On November 6, voters across the country rallied in anticipation of the returns on what had been a uniquely visible campaign season for midterm elections. Yet many Americans, consumed by hopes for or fears of a “blue wave,” may have missed another wave rising in its wake: a nation-wide surge of progressive ballot proposals. Massachusetts became the first state to pass an initiative affirming the prohibition of gender identity-based discrimination, Oregon voters upheld the state’s sanctuary state law, and voters across three traditionally conservative states supported expanding Medicaid. Many successful initiatives seemed to rebuke the polarizing and prejudicial rhetoric coming from the White House. With voters across the political spectrum disillusioned by party leadership and the prevalence of special interests politics, the initiatives seemed to reassert the power of the people, testifying to the impact of bottom-up democracy.
Expanding Civil & Voting Rights
With dog-whistle politics and concerns of minority voter suppression dominating Congressional and gubernatorial races, racism seemed to play a palpable role in the 2018 midterms. This may not have surprised voters given the racially-charged rhetoric of the current presidential administration and the growing influence of far-right movements in mainstream politics. Recent ballot initiatives, however, furthered landmark civil rights measures in some of the states most plagued by the nation’s legacy of discrimination.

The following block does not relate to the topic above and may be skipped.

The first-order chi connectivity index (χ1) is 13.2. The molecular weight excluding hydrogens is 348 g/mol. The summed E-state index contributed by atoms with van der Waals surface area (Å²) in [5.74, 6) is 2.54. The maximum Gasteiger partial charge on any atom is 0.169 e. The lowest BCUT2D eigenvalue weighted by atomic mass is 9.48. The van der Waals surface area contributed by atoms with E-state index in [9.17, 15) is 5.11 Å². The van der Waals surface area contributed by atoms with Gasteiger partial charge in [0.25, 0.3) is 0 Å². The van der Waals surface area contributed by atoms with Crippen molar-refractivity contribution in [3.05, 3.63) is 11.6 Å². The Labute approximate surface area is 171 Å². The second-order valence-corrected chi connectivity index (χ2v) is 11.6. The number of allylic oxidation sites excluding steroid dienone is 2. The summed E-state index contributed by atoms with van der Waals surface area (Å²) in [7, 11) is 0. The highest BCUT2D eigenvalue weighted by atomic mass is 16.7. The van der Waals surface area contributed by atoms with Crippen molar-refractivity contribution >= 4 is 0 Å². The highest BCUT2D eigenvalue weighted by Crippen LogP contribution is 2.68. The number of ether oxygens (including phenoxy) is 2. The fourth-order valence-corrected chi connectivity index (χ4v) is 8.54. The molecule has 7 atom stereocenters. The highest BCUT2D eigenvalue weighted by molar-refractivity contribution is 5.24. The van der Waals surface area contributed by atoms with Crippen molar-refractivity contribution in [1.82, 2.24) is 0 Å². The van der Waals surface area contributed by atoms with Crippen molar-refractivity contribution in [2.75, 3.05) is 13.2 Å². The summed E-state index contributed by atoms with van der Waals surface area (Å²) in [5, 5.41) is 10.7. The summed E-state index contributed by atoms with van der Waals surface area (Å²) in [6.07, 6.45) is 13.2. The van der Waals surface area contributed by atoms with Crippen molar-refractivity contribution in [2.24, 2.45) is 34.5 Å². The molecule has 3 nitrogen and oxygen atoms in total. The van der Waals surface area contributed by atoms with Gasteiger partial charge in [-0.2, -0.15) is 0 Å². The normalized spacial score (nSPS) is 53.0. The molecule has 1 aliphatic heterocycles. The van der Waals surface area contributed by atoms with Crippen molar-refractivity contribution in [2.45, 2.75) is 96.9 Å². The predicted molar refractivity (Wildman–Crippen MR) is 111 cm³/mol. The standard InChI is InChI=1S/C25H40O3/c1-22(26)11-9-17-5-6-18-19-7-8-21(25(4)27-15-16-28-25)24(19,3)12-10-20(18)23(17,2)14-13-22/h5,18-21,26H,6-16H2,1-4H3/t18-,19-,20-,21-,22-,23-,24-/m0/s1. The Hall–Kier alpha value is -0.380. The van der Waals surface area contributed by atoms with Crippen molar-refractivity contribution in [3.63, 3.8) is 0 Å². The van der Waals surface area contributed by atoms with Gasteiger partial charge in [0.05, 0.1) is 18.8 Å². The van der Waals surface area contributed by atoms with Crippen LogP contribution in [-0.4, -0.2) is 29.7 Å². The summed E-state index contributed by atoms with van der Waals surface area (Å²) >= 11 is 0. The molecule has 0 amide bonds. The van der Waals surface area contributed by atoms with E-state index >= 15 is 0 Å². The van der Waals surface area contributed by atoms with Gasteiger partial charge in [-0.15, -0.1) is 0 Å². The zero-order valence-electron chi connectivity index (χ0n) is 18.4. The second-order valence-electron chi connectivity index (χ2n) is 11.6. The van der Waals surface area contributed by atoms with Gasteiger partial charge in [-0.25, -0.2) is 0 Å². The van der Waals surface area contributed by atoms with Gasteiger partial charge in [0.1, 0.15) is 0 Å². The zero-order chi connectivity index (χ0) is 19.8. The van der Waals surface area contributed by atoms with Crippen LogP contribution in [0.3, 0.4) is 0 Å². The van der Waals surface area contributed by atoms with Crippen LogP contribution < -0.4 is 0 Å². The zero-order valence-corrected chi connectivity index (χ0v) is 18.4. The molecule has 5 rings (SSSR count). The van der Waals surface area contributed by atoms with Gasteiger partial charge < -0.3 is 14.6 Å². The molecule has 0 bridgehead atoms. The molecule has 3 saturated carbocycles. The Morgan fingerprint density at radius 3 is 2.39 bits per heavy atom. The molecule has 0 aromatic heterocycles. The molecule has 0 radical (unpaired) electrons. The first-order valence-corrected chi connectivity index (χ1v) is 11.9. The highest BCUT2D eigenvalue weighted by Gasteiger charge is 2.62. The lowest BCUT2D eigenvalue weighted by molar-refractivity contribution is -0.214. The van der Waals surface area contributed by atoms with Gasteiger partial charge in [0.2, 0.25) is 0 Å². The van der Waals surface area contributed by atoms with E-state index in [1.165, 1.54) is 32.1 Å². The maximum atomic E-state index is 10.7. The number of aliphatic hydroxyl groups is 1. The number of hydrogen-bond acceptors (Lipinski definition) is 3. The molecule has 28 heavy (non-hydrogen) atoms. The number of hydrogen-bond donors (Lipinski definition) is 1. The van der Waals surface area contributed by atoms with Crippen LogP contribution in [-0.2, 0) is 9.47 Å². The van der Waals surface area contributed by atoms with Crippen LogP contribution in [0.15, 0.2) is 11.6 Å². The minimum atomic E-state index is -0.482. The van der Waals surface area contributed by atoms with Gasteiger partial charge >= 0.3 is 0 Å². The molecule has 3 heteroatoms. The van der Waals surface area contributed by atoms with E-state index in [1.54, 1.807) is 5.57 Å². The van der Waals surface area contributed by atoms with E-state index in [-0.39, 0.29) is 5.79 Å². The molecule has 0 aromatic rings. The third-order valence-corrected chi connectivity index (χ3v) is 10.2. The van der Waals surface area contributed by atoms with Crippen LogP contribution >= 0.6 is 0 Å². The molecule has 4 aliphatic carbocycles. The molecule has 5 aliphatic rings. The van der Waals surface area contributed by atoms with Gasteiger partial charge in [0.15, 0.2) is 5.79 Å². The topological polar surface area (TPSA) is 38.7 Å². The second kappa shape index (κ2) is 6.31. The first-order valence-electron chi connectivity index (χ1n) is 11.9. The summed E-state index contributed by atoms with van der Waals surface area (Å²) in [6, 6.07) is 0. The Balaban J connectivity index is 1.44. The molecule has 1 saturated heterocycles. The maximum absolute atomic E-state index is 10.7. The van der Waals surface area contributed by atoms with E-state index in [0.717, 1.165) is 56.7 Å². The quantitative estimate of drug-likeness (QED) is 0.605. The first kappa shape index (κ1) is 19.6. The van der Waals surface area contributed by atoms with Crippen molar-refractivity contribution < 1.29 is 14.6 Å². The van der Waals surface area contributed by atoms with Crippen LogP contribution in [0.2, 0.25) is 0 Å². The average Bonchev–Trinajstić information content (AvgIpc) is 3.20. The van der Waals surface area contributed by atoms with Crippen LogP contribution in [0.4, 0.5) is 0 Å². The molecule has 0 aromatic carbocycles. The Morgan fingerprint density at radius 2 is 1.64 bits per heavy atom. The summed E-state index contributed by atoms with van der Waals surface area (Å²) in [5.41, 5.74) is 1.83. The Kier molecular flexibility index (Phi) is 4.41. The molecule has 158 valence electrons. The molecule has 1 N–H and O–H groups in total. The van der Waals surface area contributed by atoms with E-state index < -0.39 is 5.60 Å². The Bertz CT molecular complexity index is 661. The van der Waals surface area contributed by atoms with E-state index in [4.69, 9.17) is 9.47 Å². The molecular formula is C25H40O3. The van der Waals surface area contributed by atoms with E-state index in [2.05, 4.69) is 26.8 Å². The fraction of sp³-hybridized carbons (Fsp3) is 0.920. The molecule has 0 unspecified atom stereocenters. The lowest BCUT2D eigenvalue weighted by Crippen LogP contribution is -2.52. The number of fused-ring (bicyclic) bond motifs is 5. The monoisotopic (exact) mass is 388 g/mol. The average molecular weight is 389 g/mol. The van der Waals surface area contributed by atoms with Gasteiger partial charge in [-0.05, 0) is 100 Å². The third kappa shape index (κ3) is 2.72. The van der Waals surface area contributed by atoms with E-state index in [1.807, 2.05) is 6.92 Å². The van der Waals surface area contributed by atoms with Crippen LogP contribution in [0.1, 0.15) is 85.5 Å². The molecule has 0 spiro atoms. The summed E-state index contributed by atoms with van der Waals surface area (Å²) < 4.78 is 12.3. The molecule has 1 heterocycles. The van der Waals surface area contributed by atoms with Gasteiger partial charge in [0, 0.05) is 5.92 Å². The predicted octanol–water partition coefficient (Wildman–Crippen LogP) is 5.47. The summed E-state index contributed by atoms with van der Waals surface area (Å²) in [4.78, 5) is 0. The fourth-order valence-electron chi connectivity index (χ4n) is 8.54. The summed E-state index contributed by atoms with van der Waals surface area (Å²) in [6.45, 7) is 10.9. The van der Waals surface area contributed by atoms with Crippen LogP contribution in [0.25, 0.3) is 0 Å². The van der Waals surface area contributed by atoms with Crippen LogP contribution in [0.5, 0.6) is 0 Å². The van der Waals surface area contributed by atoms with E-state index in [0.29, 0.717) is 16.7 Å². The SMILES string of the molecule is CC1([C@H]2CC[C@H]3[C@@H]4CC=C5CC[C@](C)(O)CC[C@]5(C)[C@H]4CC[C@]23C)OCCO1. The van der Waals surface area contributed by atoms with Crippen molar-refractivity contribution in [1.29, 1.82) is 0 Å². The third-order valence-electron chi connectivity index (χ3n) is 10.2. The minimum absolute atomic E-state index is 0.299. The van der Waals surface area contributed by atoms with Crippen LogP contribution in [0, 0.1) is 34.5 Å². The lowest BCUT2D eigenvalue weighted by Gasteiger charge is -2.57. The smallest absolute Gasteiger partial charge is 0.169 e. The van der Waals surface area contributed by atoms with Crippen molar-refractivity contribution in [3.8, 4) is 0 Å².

Today, Florida has one of the highest incarceration rates in the country. Currently, 10 percent of the state’s adult population and 20 percent of its African-American population is currently unable to vote. On Election Day, the state voted to restore voting rights to former felons upon completion of their prison sentences. Pacific Standard reported that the move stands to re-enfranchise about 1.4 million former felons: equal to more than 6 percent of state residents, this is “the largest group of people [to be re-enfranchised] at one time since the 19th Amendment gave women the vote in 1920.” An anticipated surge in the voting population may dramatically change the state’s electoral landscape, shaping the role this swing state plays in the 2020 presidential election.
In Louisiana, another former Confederate state, voters repealed a Jim Crow-era law allowing non-unanimous juries in felony trials. Meant to diminish black jurors’ influence, the law’s superficial race-neutrality, along with claims that it bolstered court efficiency, has enabled its survival despite its racial origins and implications. A study found the law to disproportionately impact African American felons, with 10 percent more of verdicts reached over the disagreement of one or two jurors in the relevant time period involving black defendants. Colorado voters, meanwhile, amended their constitution to prohibit the use of slavery and involuntary servitude as punishment for a crime. This long-standing exception to slavery’s prohibition, still intact in the 13th Amendment, has fueled national debates on mass incarceration and the prison industry.